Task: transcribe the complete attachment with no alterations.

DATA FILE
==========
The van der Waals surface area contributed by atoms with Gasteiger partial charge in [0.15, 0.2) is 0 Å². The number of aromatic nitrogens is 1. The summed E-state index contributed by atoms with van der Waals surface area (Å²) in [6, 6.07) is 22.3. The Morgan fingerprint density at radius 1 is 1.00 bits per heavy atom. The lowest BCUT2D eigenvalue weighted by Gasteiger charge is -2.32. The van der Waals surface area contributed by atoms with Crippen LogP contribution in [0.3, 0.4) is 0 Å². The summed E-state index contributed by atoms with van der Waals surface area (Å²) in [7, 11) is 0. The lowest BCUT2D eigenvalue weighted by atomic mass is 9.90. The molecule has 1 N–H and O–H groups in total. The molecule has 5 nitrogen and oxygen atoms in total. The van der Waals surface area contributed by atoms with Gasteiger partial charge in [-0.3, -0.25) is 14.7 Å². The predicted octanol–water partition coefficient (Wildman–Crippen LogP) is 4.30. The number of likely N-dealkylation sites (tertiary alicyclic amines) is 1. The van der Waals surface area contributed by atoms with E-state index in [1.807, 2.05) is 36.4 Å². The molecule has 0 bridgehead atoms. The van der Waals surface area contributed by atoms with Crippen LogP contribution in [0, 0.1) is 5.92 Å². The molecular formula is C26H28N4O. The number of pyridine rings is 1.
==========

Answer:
The van der Waals surface area contributed by atoms with Gasteiger partial charge in [0.15, 0.2) is 0 Å². The number of aromatic nitrogens is 1. The summed E-state index contributed by atoms with van der Waals surface area (Å²) in [6, 6.07) is 22.3. The Morgan fingerprint density at radius 1 is 1.00 bits per heavy atom. The lowest BCUT2D eigenvalue weighted by Gasteiger charge is -2.32. The van der Waals surface area contributed by atoms with Crippen LogP contribution in [0.3, 0.4) is 0 Å². The summed E-state index contributed by atoms with van der Waals surface area (Å²) in [7, 11) is 0. The lowest BCUT2D eigenvalue weighted by atomic mass is 9.90. The molecule has 1 N–H and O–H groups in total. The molecule has 5 nitrogen and oxygen atoms in total. The van der Waals surface area contributed by atoms with Gasteiger partial charge in [-0.3, -0.25) is 14.7 Å². The predicted octanol–water partition coefficient (Wildman–Crippen LogP) is 4.30. The number of likely N-dealkylation sites (tertiary alicyclic amines) is 1. The van der Waals surface area contributed by atoms with E-state index in [1.807, 2.05) is 36.4 Å². The molecule has 0 bridgehead atoms. The van der Waals surface area contributed by atoms with Crippen LogP contribution in [0, 0.1) is 5.92 Å². The molecular formula is C26H28N4O. The number of pyridine rings is 1.